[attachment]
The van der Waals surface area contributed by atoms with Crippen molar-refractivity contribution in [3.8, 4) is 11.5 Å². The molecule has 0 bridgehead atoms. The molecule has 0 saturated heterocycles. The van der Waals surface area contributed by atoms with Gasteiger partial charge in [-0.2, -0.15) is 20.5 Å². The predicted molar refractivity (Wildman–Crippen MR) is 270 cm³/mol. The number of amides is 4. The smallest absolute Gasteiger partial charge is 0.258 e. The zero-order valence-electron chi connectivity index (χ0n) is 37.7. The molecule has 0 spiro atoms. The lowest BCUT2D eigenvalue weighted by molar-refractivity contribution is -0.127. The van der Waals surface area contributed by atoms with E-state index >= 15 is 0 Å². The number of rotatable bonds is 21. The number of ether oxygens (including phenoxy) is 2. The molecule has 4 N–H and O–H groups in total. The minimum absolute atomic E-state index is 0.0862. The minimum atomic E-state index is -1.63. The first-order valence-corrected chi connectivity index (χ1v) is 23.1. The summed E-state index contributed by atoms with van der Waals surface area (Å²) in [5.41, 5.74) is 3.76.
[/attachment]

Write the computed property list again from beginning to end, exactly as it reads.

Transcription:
The van der Waals surface area contributed by atoms with Crippen molar-refractivity contribution in [3.8, 4) is 11.5 Å². The molecule has 0 bridgehead atoms. The molecule has 0 saturated heterocycles. The van der Waals surface area contributed by atoms with Gasteiger partial charge in [-0.2, -0.15) is 20.5 Å². The predicted molar refractivity (Wildman–Crippen MR) is 270 cm³/mol. The number of amides is 4. The smallest absolute Gasteiger partial charge is 0.258 e. The zero-order valence-electron chi connectivity index (χ0n) is 37.7. The molecule has 0 spiro atoms. The lowest BCUT2D eigenvalue weighted by molar-refractivity contribution is -0.127. The van der Waals surface area contributed by atoms with E-state index >= 15 is 0 Å². The number of rotatable bonds is 21. The number of ether oxygens (including phenoxy) is 2. The molecule has 4 N–H and O–H groups in total. The minimum absolute atomic E-state index is 0.0862. The minimum atomic E-state index is -1.63. The first-order valence-corrected chi connectivity index (χ1v) is 23.1. The summed E-state index contributed by atoms with van der Waals surface area (Å²) in [5.41, 5.74) is 3.76.